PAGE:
Mach number ( or ) (generally , sometimes /ˈmɑːx/ or /ˈmæk/) is the speed of an object moving through air, or any fluid substance, divided by the speed of sound as it is in that substance. It is commonly used to represent an object's (such as an aircraft or missile) speed, when it is travelling at (or at multiples of) the speed of sound.
The Mach number is named after Austrian physicist and philosopher Ernst Mach. Unlike most units of measure, with Mach, the number comes after the unit; the second Mach number is "Mach 2" instead of "2 Mach" (or Machs). This is somewhat reminiscent of the early modern ocean sounding unit "mark" (a synonym for fathom), which was also unit-first, and may have influenced the use of the term Mach. In the decade preceding man's flying faster than sound, aeronautical engineers referred to the speed of sound as Mach's number, never "Mach 1".
Since the speed of sound increases as the temperature increases, the actual speed of an object traveling at Mach 1 will depend on the fluid temperature around it. Mach number is useful because the fluid behaves in a similar way at the same Mach number. So, an aircraft traveling at Mach 1 at sea level (340.3 m/s, 761.2 mph, 1,225 km/h) will experience shock waves in much the same manner as when it is traveling at Mach 1 at 11,000 m (36,000 ft), even though it is traveling at 295 m/s (654.6 mph, 1,062 km/h, 86% of its speed at sea level).
(For comparison: the required speed for low Earth orbit is ca. 7.5 km·s-1 = Ma 25.4 in air at high altitudes)
At transonic speeds, the flow field around the object includes both sub- and supersonic parts. The transonic period begins when first zones of Ma>1 flow appear around the object. In case of an airfoil (such as an aircraft's wing), this typically happens above the wing. Supersonic flow can decelerate back to subsonic only in a normal shock; this typically happens before the trailing edge. (Fig.1a)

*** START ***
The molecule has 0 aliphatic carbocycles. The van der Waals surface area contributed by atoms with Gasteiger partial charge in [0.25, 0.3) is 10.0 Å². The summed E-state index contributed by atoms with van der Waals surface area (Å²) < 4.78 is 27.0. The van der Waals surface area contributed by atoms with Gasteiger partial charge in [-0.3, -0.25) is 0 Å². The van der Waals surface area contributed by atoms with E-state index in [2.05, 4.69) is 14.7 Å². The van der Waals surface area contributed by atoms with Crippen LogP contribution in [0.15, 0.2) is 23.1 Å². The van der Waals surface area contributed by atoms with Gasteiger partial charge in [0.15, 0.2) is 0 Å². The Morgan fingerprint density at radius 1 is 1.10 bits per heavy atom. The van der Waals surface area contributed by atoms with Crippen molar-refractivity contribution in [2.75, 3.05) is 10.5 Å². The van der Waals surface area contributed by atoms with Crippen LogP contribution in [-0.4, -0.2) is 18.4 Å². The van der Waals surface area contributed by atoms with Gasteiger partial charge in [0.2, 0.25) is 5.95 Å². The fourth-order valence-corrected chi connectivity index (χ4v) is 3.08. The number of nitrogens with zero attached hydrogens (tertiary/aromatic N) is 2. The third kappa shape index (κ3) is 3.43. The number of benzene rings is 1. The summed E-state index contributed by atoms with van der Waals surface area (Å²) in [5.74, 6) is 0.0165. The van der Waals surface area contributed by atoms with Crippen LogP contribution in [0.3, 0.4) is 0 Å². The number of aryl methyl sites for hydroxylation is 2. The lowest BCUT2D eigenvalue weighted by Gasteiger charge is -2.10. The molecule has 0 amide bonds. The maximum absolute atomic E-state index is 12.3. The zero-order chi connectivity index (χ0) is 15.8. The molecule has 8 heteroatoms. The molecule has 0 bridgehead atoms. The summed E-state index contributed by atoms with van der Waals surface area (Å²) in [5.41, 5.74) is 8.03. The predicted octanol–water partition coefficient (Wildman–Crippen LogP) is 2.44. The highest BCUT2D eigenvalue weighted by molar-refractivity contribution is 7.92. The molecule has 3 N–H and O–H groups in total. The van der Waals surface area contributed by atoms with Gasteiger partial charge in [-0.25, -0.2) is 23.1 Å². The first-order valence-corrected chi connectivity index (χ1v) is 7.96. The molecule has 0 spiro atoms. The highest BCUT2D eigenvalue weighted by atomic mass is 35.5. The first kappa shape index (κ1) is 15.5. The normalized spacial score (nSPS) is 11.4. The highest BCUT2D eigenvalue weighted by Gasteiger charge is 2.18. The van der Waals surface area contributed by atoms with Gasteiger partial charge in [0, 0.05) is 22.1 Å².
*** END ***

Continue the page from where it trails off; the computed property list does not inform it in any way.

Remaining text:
As the velocity increases, the zone of Ma>1 flow increases towards both leading and trailing edges. As Ma=1 is reached and passed, the normal shock reaches the trailing edge and becomes a weak oblique shock: the flow decelerates over the shock, but remains supersonic. A normal shock is created ahead of the object, and the only subsonic zone in the flow field is a small area around the object's leading edge. (Fig.1b)
Fig. 1. Mach number in transonic airflow around an airfoil; Ma<1 (a) and Ma>1 (b).
When an aircraft exceeds Mach 1 (i.e. the sound barrier) a large pressure difference is created just in front of the aircraft. This abrupt pressure difference, called a shock wave, spreads backward and outward from the aircraft in a cone shape (a so-called Mach cone). It is this shock wave that causes the sonic boom heard as a fast moving aircraft travels overhead. A person inside the aircraft will not hear this. The higher the speed, the more narrow the cone; at just over Ma=1 it is hardly a cone at all, but closer to a slightly concave plane.
At fully supersonic velocity the shock wave starts to take its cone shape, and flow is either completely supersonic, or (in case of a blunt object), only a very small subsonic flow area remains between the object's nose and the shock wave it creates ahead of itself. (In the case of a sharp object, there is no air between the nose and the shock wave: the shock wave starts from the nose.)
As the Mach number increases, so does the strength of the shock wave and the Mach cone becomes increasingly narrow. As the fluid flow crosses the shock wave, its speed is reduced and temperature, pressure, and density increase. The stronger the shock, the greater the changes. At high enough Mach numbers the temperature increases so much over the shock that ionization and dissociation of gas molecules behind the shock wave begin. Such flows are called hypersonic.
It is clear that any object traveling at hypersonic velocities will likewise be exposed to the same extreme temperatures as the gas behind the nose shock wave, and hence choice of heat-resistant materials becomes important.
The obvious result is that in order to accelerate a flow to supersonic, one needs a convergent-divergent nozzle, where the converging section accelerates the flow to M=1, sonic speeds, and the diverging section continues the acceleration. Such nozzles are called de Laval nozzles and in extreme cases they are able to reach incredible, hypersonic velocities (Mach 13 at sea level).
The formula to compute Mach number in a supersonic compressible flow is derived from the Rayleigh Supersonic Pitot equation: